I posted a thought-provoking column from Saturday’s Globe and Mail newspaper on my Facebook page this morning about the rise in brand journalism that’s occurring as traditional news media outlets continue to disintegrate.Supporters of brand journalism told Globe writer Ira Basen that there’s nothing nefarious about this rising form of journalism because this type of article is clearly written to promote a brand. For example, such articles—news-like stories written to promote a product or service—are published on company websites or in their newsletters or on specially marked advertorial pages.
Content marketers told Basen that “transparency is the new objectivity.”
To me, there is a fairly clear line between “real” journalism and advertorial writing and I can easily tell the difference. For example, as soon as I see the heading “special section” or “special feature” in a newspaper or magazine, I know I’m probably reading an advertorial—a puff piece in which there will be nothing negative to balance the positive promotional aspects of the story.
But I’ve been a journalist for more than 20 years and I sometimes forget that not everyone views the media with such a critical eye.
Indeed, writes Basen: “Do most readers really have the time, the resources or the inclination to do the kind of filtering and critical thinking formerly done by editors?”
My experience as a college communications instructor tells me the answer is, “No,” at least when it comes to the generation of young adults that I’m teaching.
Some of the existing research on critical thinking skills among college students suggests I’m correct.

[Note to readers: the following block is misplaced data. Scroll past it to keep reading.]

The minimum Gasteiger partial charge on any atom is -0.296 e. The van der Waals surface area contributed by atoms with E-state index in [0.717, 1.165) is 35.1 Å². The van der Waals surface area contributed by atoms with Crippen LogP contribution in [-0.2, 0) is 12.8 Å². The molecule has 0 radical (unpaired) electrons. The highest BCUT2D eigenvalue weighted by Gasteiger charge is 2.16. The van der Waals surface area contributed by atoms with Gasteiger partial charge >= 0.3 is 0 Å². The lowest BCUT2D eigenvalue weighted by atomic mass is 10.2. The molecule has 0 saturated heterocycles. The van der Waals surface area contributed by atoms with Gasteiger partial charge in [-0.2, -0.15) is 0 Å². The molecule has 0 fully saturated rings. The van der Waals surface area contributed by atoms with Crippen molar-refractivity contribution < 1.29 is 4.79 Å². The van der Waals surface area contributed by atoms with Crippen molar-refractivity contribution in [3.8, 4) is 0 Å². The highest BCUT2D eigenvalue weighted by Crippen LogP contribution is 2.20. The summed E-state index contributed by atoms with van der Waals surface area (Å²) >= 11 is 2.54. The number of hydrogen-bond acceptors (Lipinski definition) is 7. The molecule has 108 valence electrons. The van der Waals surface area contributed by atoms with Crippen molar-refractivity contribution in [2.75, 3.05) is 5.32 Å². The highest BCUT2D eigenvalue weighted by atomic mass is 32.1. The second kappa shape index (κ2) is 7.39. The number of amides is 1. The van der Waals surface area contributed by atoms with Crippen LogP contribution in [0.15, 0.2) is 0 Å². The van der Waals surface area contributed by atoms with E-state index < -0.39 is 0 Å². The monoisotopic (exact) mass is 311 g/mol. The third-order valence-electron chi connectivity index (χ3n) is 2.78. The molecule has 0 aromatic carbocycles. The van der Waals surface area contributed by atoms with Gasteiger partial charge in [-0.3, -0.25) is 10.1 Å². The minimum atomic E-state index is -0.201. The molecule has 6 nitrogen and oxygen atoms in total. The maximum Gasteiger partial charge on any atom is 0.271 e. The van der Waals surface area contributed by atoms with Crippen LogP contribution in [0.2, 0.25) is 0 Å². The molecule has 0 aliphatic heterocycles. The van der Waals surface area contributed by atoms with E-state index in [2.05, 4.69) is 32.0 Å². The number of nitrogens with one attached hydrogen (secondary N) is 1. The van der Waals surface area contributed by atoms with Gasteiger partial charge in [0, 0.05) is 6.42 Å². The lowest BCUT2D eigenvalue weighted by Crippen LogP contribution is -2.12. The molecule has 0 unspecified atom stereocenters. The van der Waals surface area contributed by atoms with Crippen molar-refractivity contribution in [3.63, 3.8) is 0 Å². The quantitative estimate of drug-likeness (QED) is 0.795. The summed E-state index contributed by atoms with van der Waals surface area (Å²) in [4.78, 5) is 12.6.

In 2011, two American researchers published “Academically Adrift: Limited Learning on College Campuses,” a book based on a national study they conducted on 2,300 American university undergraduate students.According to the New York Times, Professors Richard Arum of New York University and Josipa Roksa of the University of Virginia found that 45 percent of undergraduate students made no significant improvements in their communication, complex reasoning, or critical thinking skills in their first two years of college.
If that statistic is anywhere close to being true for Canadian universities, we should be very worried about our own young people’s ability to filtre and judge the credibility of the information they receive.
Every year, I lead a lesson on evaluating online information sources to prepare my first-year business students for a research project. I give a quiz at the end of the class and most pass it with flying colours. However, when students hand in their research papers several weeks later, their references pages are full of non-credible sources.
I don’t get it.
Basen, in his Globe column, points to a recent study done by the Canadian Council of PR Firms that suggests there’s a more global disconnect among young Canadians. The Council found that almost one-quarter of Canadians aged 18 to 34 considered company websites to be trusted news sources. Meanwhile, the study found that only 10 percent of us aged 35 to 54 considered corporate sites to be trustworthy, Basen reports.Those statistics tell us a lot, don’t they? And they’re worrying because they suggest that—transparency of bias or not—younger Canadians are ripe for the misleading.
So what am I going to do? And what do I hope you, my fellow teachers, will do?
I hope you’ll take a close look at the way you teach your classes. Are you working to develop critical thinkers in your classrooms?
Most of us teach because we want to make the world a better place through our students. Here’s one big way we can do it: by helping our students to become better critical thinkers and to see the world more clearly.
That’s what I plan to do. I’ve been reading up on critical thinking as part of my research towards my Masters of Adult Education. Indeed, the next text I plan to review is Stephen D. Brookfield’s “Developing Critical Thinkers”.
And I’ll tell you all about it in my next blog entry in a few days or so.